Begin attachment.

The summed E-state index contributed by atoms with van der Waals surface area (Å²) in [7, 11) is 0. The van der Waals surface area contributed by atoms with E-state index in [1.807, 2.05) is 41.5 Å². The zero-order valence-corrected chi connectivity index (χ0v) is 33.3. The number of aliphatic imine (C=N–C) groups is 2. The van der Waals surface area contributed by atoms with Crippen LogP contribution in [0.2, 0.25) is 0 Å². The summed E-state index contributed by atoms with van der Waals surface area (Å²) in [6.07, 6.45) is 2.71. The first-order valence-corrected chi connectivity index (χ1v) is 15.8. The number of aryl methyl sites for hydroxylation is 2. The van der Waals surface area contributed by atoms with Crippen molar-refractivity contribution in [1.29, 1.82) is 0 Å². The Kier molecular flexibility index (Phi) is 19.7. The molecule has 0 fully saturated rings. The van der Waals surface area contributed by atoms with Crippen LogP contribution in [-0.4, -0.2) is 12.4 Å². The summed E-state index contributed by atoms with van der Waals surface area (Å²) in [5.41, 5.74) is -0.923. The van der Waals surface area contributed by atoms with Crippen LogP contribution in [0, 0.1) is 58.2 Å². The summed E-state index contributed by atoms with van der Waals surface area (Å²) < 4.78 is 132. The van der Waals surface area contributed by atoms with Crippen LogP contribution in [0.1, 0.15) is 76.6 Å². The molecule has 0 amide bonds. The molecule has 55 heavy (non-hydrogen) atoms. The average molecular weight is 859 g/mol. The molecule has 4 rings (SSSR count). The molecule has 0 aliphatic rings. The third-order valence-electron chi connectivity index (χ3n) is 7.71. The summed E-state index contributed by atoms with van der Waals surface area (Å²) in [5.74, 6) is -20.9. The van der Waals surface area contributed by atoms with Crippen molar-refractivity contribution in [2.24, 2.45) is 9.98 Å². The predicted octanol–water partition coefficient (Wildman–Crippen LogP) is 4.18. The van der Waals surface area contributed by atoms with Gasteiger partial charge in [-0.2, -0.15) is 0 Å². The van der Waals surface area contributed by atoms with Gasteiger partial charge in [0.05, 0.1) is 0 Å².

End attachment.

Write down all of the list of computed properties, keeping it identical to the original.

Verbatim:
The summed E-state index contributed by atoms with van der Waals surface area (Å²) in [7, 11) is 0. The van der Waals surface area contributed by atoms with E-state index in [1.807, 2.05) is 41.5 Å². The zero-order valence-corrected chi connectivity index (χ0v) is 33.3. The number of aliphatic imine (C=N–C) groups is 2. The van der Waals surface area contributed by atoms with Crippen LogP contribution in [0.2, 0.25) is 0 Å². The summed E-state index contributed by atoms with van der Waals surface area (Å²) in [6.07, 6.45) is 2.71. The first-order valence-corrected chi connectivity index (χ1v) is 15.8. The number of aryl methyl sites for hydroxylation is 2. The van der Waals surface area contributed by atoms with Crippen molar-refractivity contribution in [1.29, 1.82) is 0 Å². The Kier molecular flexibility index (Phi) is 19.7. The molecule has 0 fully saturated rings. The van der Waals surface area contributed by atoms with Crippen LogP contribution in [-0.4, -0.2) is 12.4 Å². The summed E-state index contributed by atoms with van der Waals surface area (Å²) in [5.41, 5.74) is -0.923. The van der Waals surface area contributed by atoms with Crippen LogP contribution in [0, 0.1) is 58.2 Å². The summed E-state index contributed by atoms with van der Waals surface area (Å²) < 4.78 is 132. The van der Waals surface area contributed by atoms with Crippen LogP contribution in [0.1, 0.15) is 76.6 Å². The molecule has 0 amide bonds. The molecule has 55 heavy (non-hydrogen) atoms. The average molecular weight is 859 g/mol. The molecule has 4 rings (SSSR count). The molecule has 0 aliphatic rings. The third-order valence-electron chi connectivity index (χ3n) is 7.71. The summed E-state index contributed by atoms with van der Waals surface area (Å²) in [5.74, 6) is -20.9. The van der Waals surface area contributed by atoms with Crippen molar-refractivity contribution in [2.24, 2.45) is 9.98 Å². The predicted octanol–water partition coefficient (Wildman–Crippen LogP) is 4.18. The van der Waals surface area contributed by atoms with Gasteiger partial charge in [-0.2, -0.15) is 0 Å². The van der Waals surface area contributed by atoms with Gasteiger partial charge in [0.05, 0.1) is 0 Å².